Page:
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Fifty shades of postcolonialism: exploring the normative background of the EU’s enlargement policy towards the Western Balkans

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Title: Fifty shades of postcolonialism: exploring the normative background of the EU’s enlargement policy towards the Western Balkans
Author(s): Heikkinen, Juulia
Contributor: University of Helsinki, Faculty of Social Sciences
Degree program: Master's Programme in European and Nordic Studies
Specialisation: Social Sciences
Language: English
Acceptance year: 2021
Enlargement is the most important foreign policy tool of the European Union. Beyond changing the geographical borders of the Union, enlargement also concerns EU’s self-other relations, bringing to the fore the definitions of “European” space, values and norms. Recent, critical approaches to European and EU studies have called scholars to pay attention to the colonial roots of the EU, arguing that EU as an agent in the global arena and its neighbourhood cannot be understood outside or separate from colonial discourses. Drawing from this perspective as well as from the rich literature on the Europe’s historical relation to East and the current accession states in the Balkans, this thesis asks (how) is the EU’s enlargement policy postcolonial. To explore, understand and critically assess the normative assumptions that are embedded in enlargement policies, this thesis uses post-structuralist discourse theory (PDT) and the logics approach by Jason Glynos and David Howarth (2007) that offers a more specific application of the PDT in empirical analysis. The analysis approaches four most recent EU enlargement policy papers from three angles: what is taken as granted (social logic), what is challenged or institutionalized (political logic) and how the policies are argued for (fantasmatic logic). The analysis in this thesis brings the postcolonial theoretical concepts into the context of enlargement policies and demonstrates the diversity of the forms in which colonialist assumptions in enlargement policy can play out in practice. Enlargement and the EU’s relation to the Balkans emerges from the material as paradoxical and contradictory, producing ambivalence on the Western Balkan’s standing in relation to Europe through a discursive double move of simultaneous inclusion and exclusion.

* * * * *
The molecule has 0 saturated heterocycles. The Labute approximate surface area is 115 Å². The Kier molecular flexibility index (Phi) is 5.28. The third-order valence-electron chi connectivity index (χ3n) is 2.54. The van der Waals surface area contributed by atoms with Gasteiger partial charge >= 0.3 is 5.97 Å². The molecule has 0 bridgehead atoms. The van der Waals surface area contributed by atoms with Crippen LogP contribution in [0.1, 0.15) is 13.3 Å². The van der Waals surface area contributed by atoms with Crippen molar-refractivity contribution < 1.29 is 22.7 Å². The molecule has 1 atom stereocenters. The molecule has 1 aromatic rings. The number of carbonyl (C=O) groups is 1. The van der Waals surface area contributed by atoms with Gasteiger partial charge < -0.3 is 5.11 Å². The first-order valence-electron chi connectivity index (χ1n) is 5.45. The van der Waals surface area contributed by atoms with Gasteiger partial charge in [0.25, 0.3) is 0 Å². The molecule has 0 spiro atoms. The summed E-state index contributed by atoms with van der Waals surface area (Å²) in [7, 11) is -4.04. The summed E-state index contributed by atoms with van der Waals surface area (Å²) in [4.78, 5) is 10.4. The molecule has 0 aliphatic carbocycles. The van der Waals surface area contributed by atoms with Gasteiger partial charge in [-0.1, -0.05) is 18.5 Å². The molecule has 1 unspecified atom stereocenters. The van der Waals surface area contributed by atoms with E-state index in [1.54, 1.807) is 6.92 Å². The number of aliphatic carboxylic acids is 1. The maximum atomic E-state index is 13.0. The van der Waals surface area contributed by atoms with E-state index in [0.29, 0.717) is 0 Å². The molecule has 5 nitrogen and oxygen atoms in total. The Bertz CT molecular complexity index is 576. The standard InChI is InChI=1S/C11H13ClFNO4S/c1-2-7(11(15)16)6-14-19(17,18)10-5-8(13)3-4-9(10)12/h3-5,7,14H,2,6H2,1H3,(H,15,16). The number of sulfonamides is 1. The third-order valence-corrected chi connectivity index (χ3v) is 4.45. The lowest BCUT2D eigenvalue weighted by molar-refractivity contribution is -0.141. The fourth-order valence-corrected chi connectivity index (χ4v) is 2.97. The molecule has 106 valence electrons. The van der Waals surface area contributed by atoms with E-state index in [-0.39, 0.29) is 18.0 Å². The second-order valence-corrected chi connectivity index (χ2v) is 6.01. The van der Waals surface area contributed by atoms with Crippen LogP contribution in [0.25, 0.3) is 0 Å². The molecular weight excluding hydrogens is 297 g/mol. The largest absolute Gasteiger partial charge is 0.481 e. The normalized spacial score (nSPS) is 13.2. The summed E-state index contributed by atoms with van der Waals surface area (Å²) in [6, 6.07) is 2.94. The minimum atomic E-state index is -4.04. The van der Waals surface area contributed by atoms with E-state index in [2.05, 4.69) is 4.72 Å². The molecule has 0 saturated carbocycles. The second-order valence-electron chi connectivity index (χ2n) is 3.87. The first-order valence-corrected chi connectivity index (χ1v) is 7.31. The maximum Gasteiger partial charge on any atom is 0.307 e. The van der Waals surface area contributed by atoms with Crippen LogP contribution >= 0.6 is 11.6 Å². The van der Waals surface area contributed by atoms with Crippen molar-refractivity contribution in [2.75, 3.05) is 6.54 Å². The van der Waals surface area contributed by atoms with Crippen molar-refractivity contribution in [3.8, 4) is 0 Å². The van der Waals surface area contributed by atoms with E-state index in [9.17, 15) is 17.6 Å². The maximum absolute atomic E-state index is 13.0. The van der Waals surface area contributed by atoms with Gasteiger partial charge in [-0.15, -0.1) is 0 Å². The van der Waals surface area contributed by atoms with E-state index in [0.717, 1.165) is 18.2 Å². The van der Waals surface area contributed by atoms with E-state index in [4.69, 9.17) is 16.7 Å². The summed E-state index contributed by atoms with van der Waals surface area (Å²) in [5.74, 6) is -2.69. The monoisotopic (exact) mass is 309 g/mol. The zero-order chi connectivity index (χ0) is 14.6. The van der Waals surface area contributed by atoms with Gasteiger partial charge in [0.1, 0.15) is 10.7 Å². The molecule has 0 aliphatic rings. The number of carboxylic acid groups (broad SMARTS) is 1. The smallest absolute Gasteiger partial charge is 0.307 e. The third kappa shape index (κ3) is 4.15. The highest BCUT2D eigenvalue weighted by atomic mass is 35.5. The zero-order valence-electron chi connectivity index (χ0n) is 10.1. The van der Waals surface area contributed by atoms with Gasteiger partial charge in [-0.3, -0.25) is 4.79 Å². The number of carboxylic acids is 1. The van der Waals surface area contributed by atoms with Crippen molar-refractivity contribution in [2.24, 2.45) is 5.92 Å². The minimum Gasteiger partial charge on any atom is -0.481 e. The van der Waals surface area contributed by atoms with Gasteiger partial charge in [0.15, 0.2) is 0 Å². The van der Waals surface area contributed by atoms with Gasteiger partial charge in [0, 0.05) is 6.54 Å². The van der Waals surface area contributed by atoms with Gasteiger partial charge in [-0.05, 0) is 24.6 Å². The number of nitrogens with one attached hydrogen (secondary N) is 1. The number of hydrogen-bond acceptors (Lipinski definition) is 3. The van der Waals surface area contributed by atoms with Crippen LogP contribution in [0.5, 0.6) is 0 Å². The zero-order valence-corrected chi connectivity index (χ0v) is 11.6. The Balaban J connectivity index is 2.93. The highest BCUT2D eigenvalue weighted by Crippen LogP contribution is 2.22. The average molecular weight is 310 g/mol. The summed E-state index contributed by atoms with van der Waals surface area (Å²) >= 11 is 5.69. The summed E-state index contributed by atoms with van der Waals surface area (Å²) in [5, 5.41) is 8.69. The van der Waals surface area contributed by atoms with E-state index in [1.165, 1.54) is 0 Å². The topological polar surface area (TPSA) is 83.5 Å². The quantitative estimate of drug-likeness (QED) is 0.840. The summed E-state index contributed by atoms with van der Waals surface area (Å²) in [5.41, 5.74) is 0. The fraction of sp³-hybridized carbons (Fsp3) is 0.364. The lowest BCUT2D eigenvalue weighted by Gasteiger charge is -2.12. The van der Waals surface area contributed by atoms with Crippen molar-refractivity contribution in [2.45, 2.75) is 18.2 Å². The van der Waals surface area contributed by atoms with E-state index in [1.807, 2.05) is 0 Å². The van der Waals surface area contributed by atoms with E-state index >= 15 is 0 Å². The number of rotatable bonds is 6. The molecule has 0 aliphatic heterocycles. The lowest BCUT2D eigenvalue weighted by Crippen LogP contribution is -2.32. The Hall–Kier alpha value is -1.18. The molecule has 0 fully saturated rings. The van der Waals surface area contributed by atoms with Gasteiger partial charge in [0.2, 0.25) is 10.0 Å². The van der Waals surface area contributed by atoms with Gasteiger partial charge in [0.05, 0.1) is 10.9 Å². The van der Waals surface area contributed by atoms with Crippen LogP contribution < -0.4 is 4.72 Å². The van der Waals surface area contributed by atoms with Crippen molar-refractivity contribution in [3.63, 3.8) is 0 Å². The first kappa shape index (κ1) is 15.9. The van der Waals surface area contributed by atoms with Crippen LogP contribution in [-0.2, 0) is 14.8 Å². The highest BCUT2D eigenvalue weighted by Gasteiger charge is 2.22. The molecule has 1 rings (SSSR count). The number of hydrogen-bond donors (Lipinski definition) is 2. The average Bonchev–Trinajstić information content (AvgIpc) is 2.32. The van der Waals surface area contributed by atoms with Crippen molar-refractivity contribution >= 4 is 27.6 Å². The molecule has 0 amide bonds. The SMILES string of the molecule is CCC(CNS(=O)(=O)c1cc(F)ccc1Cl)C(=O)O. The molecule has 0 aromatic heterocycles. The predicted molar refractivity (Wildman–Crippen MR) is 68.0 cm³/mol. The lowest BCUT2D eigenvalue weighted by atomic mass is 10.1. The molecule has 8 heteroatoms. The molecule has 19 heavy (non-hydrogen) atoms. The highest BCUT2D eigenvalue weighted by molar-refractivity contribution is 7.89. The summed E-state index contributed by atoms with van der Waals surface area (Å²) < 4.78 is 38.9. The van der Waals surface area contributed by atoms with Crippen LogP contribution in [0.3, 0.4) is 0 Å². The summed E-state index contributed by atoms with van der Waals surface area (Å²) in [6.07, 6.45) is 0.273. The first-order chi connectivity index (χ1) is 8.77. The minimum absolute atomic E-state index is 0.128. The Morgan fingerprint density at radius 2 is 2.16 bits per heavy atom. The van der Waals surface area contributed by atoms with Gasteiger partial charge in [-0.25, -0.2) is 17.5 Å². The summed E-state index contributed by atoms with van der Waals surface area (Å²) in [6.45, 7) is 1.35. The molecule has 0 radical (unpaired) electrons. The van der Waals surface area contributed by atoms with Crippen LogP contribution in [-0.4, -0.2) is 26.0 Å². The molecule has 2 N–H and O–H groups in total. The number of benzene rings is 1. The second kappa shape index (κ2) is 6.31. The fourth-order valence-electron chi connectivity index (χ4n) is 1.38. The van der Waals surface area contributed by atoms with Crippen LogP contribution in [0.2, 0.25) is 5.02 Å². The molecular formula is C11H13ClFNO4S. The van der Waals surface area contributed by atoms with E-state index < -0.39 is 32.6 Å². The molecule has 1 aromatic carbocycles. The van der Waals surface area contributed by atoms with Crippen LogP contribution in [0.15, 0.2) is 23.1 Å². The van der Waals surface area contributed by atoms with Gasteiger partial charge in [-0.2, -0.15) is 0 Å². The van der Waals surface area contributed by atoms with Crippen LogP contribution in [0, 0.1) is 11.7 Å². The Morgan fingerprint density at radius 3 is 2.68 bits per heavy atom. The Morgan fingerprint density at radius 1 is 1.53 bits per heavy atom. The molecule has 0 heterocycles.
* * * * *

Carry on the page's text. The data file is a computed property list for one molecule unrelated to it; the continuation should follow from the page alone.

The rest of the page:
Keyword(s): EU enlargement Western Balkans Balkans postcolonialism post-structuralism discourse analysis post-structuralist discourse theory

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